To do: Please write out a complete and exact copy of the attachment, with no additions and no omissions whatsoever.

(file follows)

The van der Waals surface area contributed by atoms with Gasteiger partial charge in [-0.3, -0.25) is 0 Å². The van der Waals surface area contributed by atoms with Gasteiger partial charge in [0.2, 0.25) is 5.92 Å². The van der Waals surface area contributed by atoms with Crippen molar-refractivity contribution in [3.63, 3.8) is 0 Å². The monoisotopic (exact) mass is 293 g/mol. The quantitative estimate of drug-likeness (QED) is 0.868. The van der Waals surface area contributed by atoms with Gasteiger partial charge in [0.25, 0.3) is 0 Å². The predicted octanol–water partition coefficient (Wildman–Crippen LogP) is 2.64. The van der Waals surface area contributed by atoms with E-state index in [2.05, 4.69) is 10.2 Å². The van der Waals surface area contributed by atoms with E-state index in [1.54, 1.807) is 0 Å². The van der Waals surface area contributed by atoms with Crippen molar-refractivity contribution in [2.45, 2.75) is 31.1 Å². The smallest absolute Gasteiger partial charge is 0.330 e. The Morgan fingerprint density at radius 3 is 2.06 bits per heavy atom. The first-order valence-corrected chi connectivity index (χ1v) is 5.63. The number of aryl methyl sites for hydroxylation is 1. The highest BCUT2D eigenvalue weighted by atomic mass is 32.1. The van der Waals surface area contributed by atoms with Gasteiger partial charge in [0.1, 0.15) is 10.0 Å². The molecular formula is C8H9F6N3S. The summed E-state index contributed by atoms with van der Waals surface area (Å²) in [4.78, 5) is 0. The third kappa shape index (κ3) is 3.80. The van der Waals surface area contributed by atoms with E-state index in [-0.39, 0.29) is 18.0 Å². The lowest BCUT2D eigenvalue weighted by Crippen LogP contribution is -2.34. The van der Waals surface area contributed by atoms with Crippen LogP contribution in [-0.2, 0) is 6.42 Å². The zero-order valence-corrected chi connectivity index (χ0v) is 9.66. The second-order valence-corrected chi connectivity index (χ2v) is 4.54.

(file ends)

The van der Waals surface area contributed by atoms with Gasteiger partial charge in [-0.3, -0.25) is 0 Å². The van der Waals surface area contributed by atoms with Gasteiger partial charge in [0.2, 0.25) is 5.92 Å². The van der Waals surface area contributed by atoms with Crippen molar-refractivity contribution in [3.63, 3.8) is 0 Å². The monoisotopic (exact) mass is 293 g/mol. The quantitative estimate of drug-likeness (QED) is 0.868. The van der Waals surface area contributed by atoms with Gasteiger partial charge in [0.25, 0.3) is 0 Å². The predicted octanol–water partition coefficient (Wildman–Crippen LogP) is 2.64. The van der Waals surface area contributed by atoms with E-state index in [2.05, 4.69) is 10.2 Å². The van der Waals surface area contributed by atoms with E-state index in [1.54, 1.807) is 0 Å². The van der Waals surface area contributed by atoms with Crippen molar-refractivity contribution in [2.45, 2.75) is 31.1 Å². The smallest absolute Gasteiger partial charge is 0.330 e. The Morgan fingerprint density at radius 3 is 2.06 bits per heavy atom. The first-order valence-corrected chi connectivity index (χ1v) is 5.63. The number of aryl methyl sites for hydroxylation is 1. The highest BCUT2D eigenvalue weighted by atomic mass is 32.1. The van der Waals surface area contributed by atoms with Gasteiger partial charge in [0.1, 0.15) is 10.0 Å². The molecular formula is C8H9F6N3S. The summed E-state index contributed by atoms with van der Waals surface area (Å²) in [4.78, 5) is 0. The third kappa shape index (κ3) is 3.80. The van der Waals surface area contributed by atoms with E-state index in [-0.39, 0.29) is 18.0 Å². The lowest BCUT2D eigenvalue weighted by Crippen LogP contribution is -2.34. The van der Waals surface area contributed by atoms with Crippen LogP contribution in [-0.2, 0) is 6.42 Å². The zero-order valence-corrected chi connectivity index (χ0v) is 9.66. The second-order valence-corrected chi connectivity index (χ2v) is 4.54.